We've all probably seen hundreds of street Mustangs with rollcages. What stands out about the 'cages in the first-generation Fox cars ('79-'86), however, is that most of them feature 'cage sides (the side tubes that run from the main hoop and alongside the top of the door frames, then down to the floorpan) that fall in front of the dashboard. These rollcages also do not include any bracing in the center area of T-top 'Stangs. We also wanted the 'cage sides to have enough clearance for access to the T-top latches. After explaining to Chris our interest in incorporating these elements into a rollcage for our project car, he suggested we go with an eight-point, Pro-Street rollcage (starting at $396) with optional through-the-dash 'cage sides for easier driver/passenger entry and exit. 'Cage sides that land in front of the dash and swing-out side bars are standard with the Pro-Street cage. It also includes an H-brace between the windshield brace and the main hoop, which supports the centersection of the roof.
We also expressed our interest in maintaining a rear seat in the Drag Week coupe. Sure, the rear seat is usually a deleted item on street/strip Mustangs, but we want to retain the seat, for a true, street-car look, and in the event we have to help out a fellow Drag Week participant with a ride at some point during the tour. The bent rear struts that are included with a Pro-Street cage kit do not impede the rear seat area, so even though the standard back brace (that runs across the width of the main hoop) will be welded in to comply with NHRA rules, there still will be enough room for a passenger in the back of our car.
It's important to point out that some sacrifices usually must be made when dealing with anything that has even a small element of "custom" involved, such as our rollcage. In our case, by going with the optional 'cage sides that run through the dash, we'll probably have to make a few alterations to, or completely do away with, the HVAC ducts in order to achieve the clean look that we want. We've noticed that our 'Stang's heating system and blower fan look pretty sickly anyway, so the entire unit might be scrapped. Editor Turner better remember to bring a coat for the nighttime cruising. Going with this option might also compromise the fuse box. Through-the-dash 'cage sides are popular on '87-'93 Mustangs, with tubes falling through the area where the front speakers normally would be.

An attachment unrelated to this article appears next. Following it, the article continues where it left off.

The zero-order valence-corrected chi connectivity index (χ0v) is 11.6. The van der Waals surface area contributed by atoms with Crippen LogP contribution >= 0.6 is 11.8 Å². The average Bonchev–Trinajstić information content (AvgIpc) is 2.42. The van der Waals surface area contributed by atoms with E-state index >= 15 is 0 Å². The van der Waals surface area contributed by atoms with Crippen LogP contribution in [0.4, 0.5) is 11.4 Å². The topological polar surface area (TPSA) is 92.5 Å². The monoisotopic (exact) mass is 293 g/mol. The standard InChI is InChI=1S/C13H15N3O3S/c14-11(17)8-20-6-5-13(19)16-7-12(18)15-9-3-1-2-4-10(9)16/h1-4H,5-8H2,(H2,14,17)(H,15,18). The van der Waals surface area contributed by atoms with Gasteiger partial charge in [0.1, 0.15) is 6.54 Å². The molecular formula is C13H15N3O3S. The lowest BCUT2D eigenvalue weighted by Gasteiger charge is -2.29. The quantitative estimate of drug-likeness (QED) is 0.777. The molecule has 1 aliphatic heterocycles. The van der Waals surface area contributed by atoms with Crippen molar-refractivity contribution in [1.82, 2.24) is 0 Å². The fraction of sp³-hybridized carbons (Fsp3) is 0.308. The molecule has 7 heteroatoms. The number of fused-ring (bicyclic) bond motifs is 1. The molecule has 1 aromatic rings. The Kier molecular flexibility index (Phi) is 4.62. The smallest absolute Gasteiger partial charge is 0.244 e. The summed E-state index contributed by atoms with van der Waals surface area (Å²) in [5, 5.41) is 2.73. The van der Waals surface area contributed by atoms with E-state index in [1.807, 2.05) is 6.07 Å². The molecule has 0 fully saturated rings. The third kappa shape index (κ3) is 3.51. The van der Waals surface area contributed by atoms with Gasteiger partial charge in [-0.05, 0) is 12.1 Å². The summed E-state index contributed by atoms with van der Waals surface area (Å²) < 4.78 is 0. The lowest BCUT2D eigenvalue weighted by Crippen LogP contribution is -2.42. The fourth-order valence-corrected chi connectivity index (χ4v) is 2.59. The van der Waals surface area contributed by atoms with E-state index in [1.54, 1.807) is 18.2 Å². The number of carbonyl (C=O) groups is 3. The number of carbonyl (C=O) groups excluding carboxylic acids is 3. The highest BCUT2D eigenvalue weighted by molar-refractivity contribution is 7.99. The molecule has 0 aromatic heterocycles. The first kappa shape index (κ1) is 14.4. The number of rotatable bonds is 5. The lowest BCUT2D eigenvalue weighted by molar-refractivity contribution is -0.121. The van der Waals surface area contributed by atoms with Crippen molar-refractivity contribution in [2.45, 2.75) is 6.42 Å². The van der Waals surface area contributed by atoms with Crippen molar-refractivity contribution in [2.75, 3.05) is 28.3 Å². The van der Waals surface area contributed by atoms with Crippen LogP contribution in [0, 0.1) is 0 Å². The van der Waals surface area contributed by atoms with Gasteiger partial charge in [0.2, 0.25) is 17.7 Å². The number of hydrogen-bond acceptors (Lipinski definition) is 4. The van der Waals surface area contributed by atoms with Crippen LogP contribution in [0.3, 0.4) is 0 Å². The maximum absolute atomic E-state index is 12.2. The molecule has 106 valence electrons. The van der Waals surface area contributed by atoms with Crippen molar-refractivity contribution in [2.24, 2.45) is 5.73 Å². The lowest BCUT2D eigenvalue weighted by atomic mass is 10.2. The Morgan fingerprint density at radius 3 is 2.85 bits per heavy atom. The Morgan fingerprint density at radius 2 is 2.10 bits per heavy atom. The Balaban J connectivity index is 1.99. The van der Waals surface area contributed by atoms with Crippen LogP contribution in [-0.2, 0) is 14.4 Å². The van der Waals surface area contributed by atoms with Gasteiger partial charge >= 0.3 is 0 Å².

The accompanying photos and captions provide an inside look at the overall effort that goes into developing a Mustang rollcage, from concept to actual product. As we learned during our three days at Chassisworks, it isn't as easy as one would think. Critical measurements, trial-fitting and refitting tubes, and even more measuring are all a huge part of this process. With trial-and-error and repetition, the finished product is something that's perfect for ours or any other 'Stangbanger's Fox. Chassisworks rollcages are available in mild-steel or chrome-moly.
Read on and see how Sales and Project Manager Jim Wright, Production Supervisor Steve Collins, and Shop Supervisor Scott Wilkins collaborate on this mission to fortify our four-eye with a super-solid rollcage.